Earliest Known English Hanukah lamp saved for the Jewish Museum

  • 19 July 2010

With the help of a donation of £75,000 from the Art Fund, the Jewish Museum has successfully raised the funds to secure the 'Lindo lamp', the earliest known English Hanukah lamp and one of the treasures of British Jewish heritage.

The museum needed £282,000 in order to purchase the work. The National Heritage Memorial Fund contributed £145,000 to the total cost and in addition to the Art Fund’s grant the MLA/V&A Purchase Fund gave £30,000 .  The remaining funds were raised from private sources.

Before being purchased for the collection, the Hanukah lamp was on loan to the Jewish Museum, where it was on display for over 70 years, since the 1930s.  It was commissioned from silversmith John Ruslen in 1709 on the marriage of Elias Lindo to Rachel Lopes Ferreira. Elias’s father, Isaac Lindo (1638 – 1712), fled from the Inquisition in the Canary Isles and settled in London in 1670. The Lindos became prominent members of the early community of Spanish and Portuguese Jews in London and founder members of Bevis Marks Synagogue, established in 1701. They also distinguished themselves in science and literature, in charitable endowments and as patrons of the arts. The backplate of the Hanukah lamp is chased with the figure of the prophet Elijah fed by the ravens, in a play on Elias’ Hebrew name.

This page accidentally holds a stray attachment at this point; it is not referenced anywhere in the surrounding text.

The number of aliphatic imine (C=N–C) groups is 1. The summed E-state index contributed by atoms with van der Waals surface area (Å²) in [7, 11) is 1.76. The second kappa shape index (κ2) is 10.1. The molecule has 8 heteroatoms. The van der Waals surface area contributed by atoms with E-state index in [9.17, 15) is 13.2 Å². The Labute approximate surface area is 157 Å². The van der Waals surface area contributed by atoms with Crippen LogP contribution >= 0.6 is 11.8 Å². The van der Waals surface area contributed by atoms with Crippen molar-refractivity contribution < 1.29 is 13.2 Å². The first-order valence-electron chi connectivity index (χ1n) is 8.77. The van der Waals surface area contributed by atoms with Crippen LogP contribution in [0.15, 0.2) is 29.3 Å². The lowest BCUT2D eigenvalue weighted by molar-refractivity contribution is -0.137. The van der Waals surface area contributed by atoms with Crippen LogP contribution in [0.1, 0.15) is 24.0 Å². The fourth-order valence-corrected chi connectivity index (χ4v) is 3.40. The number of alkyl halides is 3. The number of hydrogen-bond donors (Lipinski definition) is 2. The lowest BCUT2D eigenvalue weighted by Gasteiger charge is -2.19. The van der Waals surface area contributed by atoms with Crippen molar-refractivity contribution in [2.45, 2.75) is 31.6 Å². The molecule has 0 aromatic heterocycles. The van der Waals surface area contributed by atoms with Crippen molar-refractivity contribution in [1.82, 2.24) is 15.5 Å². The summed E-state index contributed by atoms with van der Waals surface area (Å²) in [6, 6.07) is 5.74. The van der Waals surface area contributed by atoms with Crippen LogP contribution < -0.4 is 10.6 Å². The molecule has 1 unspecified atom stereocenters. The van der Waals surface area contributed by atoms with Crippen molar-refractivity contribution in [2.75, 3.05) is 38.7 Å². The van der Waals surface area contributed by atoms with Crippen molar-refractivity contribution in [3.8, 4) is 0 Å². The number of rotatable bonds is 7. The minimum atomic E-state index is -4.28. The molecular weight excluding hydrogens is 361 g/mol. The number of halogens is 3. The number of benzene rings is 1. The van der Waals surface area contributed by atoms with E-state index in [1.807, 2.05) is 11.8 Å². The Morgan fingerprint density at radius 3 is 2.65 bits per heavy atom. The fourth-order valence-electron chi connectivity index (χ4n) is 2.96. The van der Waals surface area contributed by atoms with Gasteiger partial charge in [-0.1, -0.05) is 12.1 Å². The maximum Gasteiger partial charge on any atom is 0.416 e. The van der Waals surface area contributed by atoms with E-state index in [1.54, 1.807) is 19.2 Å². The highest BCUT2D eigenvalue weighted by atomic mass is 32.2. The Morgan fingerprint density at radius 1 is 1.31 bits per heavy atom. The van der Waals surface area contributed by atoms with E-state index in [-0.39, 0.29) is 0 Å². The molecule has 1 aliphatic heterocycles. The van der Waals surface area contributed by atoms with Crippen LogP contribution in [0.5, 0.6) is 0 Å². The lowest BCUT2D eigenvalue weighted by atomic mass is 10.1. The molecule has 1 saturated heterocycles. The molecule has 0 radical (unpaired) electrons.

The lamp is on display in the gallery, Judaism: A Living Faith, which houses the museum’s magnificent collection of Jewish ceremonial art.The Jewish Museum reopened in March 2010 following an extensive £10 million redevelopment.

Stephen Deuchar, Director of the Art Fund, said: “We are pleased that funds have now been raised to secure this historic treasure for the Jewish Museum. We thank all our members for their crucial support, helping us save the Lindo Lamp as well as countless other beautiful works for the public to see.“

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The Art Fund helps Jewish Museum in its bid to save 300 year old silver Hanukah Lamp 21st July 2009

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